Remember Farmville? I certainly do. Facebook started with these social farming simulators where crops needed to be tilled by a certain time or date, or you had to rely on your friends to give you a hand. I hated it! My crops always died or got weeds – I was much too busy for Farmville; I quit after two weeks.
When the hubs suggested we try Stardew Valley, I balked, “Isn’t that like Farmville? I hate Farmville.” But, I tried it, and it grew on me to the extent I clocked in over 40 hours into it.
There isn’t much to the game really: you got tired of the office grind, chained to a desk and working for “the man”. Your Grandpa left you his homestead in his will, and there arrives your ticket to freedom. You quit your job, and move to the old farm to till the land and be one with nature. It’s a lot of hard work, but fulfilling, and soon you are planting crops, raising egg-laying hens and dairy cows. There are mines on the outskirts of town where you can mine for ore (and convert in to garden tools). You are walking distance from Pelican Town, a small seaside hamlet, where you meet and make friends with the folk, and contribute to some of their social activities. There is an old run-down community centre that is cursed; to break its spell, it needs your help in collecting items from your adventures. Along with farming and mining, fishing and trapping are very much another access point to food and leisure. Time and the four seasons also play into the game; one must always be mindful of what time it is, and only certain crops can be grown during certain seasons. The whole thing is cyclical and I don’t think this game ends until you end it.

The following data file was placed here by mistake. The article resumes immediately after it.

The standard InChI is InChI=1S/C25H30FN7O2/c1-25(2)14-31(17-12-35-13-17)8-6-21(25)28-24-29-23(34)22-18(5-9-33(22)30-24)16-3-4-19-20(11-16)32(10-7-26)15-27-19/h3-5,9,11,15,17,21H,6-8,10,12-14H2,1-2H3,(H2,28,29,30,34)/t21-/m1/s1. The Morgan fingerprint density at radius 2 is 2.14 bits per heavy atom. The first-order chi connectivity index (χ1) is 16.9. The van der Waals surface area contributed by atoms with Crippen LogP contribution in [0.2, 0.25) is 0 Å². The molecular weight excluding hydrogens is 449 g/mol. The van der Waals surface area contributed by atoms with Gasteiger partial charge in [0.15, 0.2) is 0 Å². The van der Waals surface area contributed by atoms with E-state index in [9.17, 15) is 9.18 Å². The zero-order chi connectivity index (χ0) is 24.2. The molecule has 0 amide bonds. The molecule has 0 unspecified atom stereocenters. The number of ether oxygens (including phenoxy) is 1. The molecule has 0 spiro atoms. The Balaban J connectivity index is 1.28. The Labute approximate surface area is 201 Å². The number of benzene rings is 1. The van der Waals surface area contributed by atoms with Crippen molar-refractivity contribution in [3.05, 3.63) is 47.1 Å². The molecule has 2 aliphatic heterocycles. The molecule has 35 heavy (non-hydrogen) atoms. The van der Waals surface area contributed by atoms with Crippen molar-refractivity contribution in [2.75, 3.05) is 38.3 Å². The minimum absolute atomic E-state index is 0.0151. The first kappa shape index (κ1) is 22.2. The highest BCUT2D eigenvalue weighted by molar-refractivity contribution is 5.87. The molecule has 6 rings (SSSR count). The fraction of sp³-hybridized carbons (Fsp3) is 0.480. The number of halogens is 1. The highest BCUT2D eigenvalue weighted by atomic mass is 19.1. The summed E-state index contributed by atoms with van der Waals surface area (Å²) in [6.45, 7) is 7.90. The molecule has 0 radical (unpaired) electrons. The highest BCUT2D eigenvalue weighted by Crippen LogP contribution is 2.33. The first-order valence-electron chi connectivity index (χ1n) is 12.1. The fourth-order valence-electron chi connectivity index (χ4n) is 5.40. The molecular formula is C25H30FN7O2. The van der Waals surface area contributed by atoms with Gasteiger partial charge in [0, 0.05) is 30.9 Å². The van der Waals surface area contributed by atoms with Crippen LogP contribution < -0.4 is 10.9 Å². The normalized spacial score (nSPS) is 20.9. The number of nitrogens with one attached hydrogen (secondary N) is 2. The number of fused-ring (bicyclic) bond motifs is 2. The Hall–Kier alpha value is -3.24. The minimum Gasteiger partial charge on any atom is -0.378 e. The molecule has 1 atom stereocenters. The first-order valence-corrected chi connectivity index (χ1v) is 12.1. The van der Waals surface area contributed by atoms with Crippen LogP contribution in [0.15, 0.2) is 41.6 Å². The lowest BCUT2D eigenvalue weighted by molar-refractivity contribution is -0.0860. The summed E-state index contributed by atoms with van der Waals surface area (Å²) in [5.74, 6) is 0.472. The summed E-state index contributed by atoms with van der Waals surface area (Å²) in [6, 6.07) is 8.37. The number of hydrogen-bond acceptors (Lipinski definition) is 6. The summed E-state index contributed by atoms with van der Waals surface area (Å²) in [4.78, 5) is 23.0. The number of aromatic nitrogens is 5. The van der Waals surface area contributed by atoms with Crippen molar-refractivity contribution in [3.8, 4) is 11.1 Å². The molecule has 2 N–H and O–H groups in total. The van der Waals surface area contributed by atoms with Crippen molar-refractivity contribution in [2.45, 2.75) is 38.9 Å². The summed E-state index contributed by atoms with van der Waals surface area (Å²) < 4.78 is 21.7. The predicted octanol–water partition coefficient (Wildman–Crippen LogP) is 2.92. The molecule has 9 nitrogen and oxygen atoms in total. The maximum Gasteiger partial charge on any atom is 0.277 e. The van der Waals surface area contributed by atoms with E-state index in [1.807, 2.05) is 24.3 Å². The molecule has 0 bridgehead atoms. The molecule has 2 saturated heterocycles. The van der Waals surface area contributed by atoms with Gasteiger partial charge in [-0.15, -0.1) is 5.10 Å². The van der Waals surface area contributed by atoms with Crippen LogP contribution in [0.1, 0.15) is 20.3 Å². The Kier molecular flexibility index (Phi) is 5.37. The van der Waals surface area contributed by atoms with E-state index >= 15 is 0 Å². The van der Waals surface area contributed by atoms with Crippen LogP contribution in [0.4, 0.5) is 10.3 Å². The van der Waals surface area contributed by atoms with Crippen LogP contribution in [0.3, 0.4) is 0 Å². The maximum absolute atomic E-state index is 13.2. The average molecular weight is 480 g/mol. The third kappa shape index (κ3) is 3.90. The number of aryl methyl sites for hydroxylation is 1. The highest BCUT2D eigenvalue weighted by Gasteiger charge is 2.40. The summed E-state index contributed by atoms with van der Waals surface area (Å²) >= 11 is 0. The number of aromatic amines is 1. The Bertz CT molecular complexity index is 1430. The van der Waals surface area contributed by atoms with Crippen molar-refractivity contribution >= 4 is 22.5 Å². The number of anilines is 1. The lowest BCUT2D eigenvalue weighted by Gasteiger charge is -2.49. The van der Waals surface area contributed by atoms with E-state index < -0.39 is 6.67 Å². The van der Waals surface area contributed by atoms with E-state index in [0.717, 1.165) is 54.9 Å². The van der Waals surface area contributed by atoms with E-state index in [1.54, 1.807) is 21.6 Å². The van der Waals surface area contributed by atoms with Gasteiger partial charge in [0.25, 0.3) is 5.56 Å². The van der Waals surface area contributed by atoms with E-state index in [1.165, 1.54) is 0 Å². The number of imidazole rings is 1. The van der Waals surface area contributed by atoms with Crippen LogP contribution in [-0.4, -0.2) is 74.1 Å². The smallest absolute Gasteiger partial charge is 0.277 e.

Surprisingly, I enjoyed my time in Stardew Valley. I often feel frustrated having to micromanage characters, but it wasn’t too bad here. I played the game in co-op with my husband and we took turns looking after certain tasks, but also relied on each other for what we preferred to do. He seemed to prefer the mining (I didn’t care for it), and I liked to fish, which took some time getting the swing of. When it was all said, mostly after my chores were done on the farm, I fished. The days can become routine. If you like things to change in your game every single day, Stardew Valley isn’t that kind of game.
There was definitely a sub-plot where your goal is to find a partner and get married. The hubs and I lived on the same farm in separate houses like we were siblings. in my time in Stardew Valley, I never managed to get a partner, and that didn’t bother me and didn’t seem to matter in gameplay. The social aspect of the game was also somewhat important. You are to befriend people by talking to them or giving them items they like. I tried to give gifts and befriend people, but I didn’t really find a benefit from the interactions (I might have missed something…).
Overall, I found Stardew Valley is what you make it. Like in reality, you carve out a life and branch out. In the end, it’s up to you how you want things to play out. As for me, the game was a delicious slice.
Eric “ConcernedApe” Barone